Moody's Investors Service Monday downgraded Lowell General Hospital in Massachusetts to Baa1 from A3 as the health care provider plans to increase its debt load dramatically to help finance a new patient tower. The outlook is stable.

Meanwhile, Standard & Poor's Monday affirmed its equivalent BBB-plus rating for the credit and revised its outlook to stable from negative in light of rising earnings and growing volume and market position.

Fitch Ratings rates Lowell General BBB-plus with a negative outlook.

The Massachusetts Health and Educational Facilities Authority will sell about $115 million of fixed-rate and variable-rate bonds in mid- to late September on behalf of Lowell General.

The hospital's outstanding debt will increase to $115 million from $14.3 million, according to Moody's. The borrowing will place a strain on Lowell General's balance sheet in the near term, yet hospital officials expect the new six-story patient building will grab 5% of market share from 2012 through 2022, Moody's said.

"While in the long term we believe that construction of the new patient tower will ultimately lead to market share capture, strong volume growth, and improved operating performance, the increase in debt will significantly weaken [Lowell General's] balance sheet and is the primary driver behind the rating downgrade," according to a Moody's report.

The provider's cash-to-debt ratio, which compares unrestricted cash reserves to outstanding debt, will drop to 51% from 165.4%, as a result of the upcoming borrowing, Moody's said.

Standard & Poor's acknowledged Lowell General's tight balance sheet as the hospital prepares to take on more debt, but the new facility will enable the provider to gain more market share and increase its revenue over the long term.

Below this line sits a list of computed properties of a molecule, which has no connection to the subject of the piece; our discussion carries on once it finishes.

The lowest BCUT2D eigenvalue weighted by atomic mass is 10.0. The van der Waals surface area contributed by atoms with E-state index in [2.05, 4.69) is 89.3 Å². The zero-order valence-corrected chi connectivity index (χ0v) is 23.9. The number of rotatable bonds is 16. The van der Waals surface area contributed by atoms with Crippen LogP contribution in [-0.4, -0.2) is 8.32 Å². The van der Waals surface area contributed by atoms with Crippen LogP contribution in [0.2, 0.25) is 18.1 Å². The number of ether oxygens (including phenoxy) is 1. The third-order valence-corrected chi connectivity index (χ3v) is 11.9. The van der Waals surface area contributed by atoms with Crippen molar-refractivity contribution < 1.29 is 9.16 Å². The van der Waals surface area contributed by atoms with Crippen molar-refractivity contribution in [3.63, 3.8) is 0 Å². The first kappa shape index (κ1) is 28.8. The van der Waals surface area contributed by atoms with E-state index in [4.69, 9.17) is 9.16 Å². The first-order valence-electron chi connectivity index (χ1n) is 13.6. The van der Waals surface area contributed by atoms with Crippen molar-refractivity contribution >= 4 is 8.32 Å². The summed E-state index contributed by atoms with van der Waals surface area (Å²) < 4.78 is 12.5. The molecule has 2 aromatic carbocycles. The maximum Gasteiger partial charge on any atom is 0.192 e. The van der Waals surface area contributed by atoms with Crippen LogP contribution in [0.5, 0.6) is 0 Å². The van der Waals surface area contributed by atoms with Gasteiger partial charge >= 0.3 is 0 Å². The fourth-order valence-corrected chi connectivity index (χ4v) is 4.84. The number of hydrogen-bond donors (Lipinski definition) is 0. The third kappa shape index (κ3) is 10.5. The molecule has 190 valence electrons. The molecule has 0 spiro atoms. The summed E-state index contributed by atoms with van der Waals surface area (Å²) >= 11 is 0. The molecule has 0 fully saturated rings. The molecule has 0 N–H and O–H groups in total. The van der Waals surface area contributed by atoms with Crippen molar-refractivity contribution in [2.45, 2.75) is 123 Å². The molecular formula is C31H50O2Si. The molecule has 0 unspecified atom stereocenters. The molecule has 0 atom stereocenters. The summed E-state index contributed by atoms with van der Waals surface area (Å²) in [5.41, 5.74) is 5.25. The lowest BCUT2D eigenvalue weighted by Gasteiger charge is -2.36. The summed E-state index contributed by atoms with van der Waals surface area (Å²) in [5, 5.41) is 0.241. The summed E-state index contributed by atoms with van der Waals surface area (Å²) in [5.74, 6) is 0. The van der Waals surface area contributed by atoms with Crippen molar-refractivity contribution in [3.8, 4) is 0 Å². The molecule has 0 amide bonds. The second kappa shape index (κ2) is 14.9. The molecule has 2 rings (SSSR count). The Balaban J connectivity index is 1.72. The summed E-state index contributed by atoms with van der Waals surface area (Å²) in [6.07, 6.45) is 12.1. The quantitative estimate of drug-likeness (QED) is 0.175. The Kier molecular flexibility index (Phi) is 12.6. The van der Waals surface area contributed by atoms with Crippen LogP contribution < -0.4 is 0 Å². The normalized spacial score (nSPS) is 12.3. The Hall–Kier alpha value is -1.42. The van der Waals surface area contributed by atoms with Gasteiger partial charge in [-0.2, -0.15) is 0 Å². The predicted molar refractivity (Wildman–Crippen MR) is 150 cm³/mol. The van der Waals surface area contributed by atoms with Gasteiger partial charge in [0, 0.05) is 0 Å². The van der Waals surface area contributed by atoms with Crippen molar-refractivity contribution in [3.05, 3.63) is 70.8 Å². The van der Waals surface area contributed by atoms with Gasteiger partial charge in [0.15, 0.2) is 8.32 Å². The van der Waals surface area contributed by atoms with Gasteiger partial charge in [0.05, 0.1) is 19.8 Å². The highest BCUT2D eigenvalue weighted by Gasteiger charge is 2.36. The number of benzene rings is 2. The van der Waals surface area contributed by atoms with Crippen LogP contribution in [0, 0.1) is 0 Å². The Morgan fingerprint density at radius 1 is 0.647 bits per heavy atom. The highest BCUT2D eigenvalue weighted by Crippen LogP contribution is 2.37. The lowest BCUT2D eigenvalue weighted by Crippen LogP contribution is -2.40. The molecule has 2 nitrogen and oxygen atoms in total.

"The stable outlook reflects our view of [Lowell General's] recently positive volume and earnings momentum," Standard & Poor's credit analyst Cynthia Keller Macdonald said in a statement. "Although we consider the balance sheet weak for a BBB-plus credit, we believe the project will improve LGH's ability to attract patients by providing a more modern physical facility, which, in turn, should translate into higher revenue and earnings."

The hospital's admissions in fiscal 2009 grew 8.6% over the previous year's admissions, according to Moody's. During the last four years, average yearly revenues have grown by 9% to 10%. Lowell General's market share has increased by 6% since 2003.

Lowell General is the leading health care provider in its primary service area, accounting for 39% of market share in fiscal 2008. The 217-bed facility is located in Lowell, 30 miles northwest of Boston.

"LGH has been successful in capturing market share from its local competitor and reducing outmigration to tertiary facilities in Boston," according to Moody's.

Cain Brothers & Co. is the underwriter. The transaction will include $61 million of Series 2010C fixed-rate bonds set to price Sept. 15, said MassHEFA spokesman Liam Sullivan. Another $54 million of Series 2010D variable-rate bonds will price on Sept. 28. JPMorgan will provide a letter of credit on the variable-rate bonds for a term of five years.

The hospital will hedge a portion of the variable-rate debt with a swap agreement with Deutsche Bank AG as counterparty. The notional amount of the derivative is $39 million, according to Moody's. In the agreement, which takes effect Nov. 1, Lowell General will pay Deutsche Bank a fixed rate of 3.22% and receive from the bank 68% of the one-month London Interbank Offered Rate.

The hospital is not required to post collateral on the swap and can terminate the derivative beginning Aug. 1, 2015, if it chooses to. Lowell's termination payment is limited to 1% of the swap's notional amount.

Along with financing the new patient tower, the deal will refinance the hospital's outstanding Series 1996 bonds.

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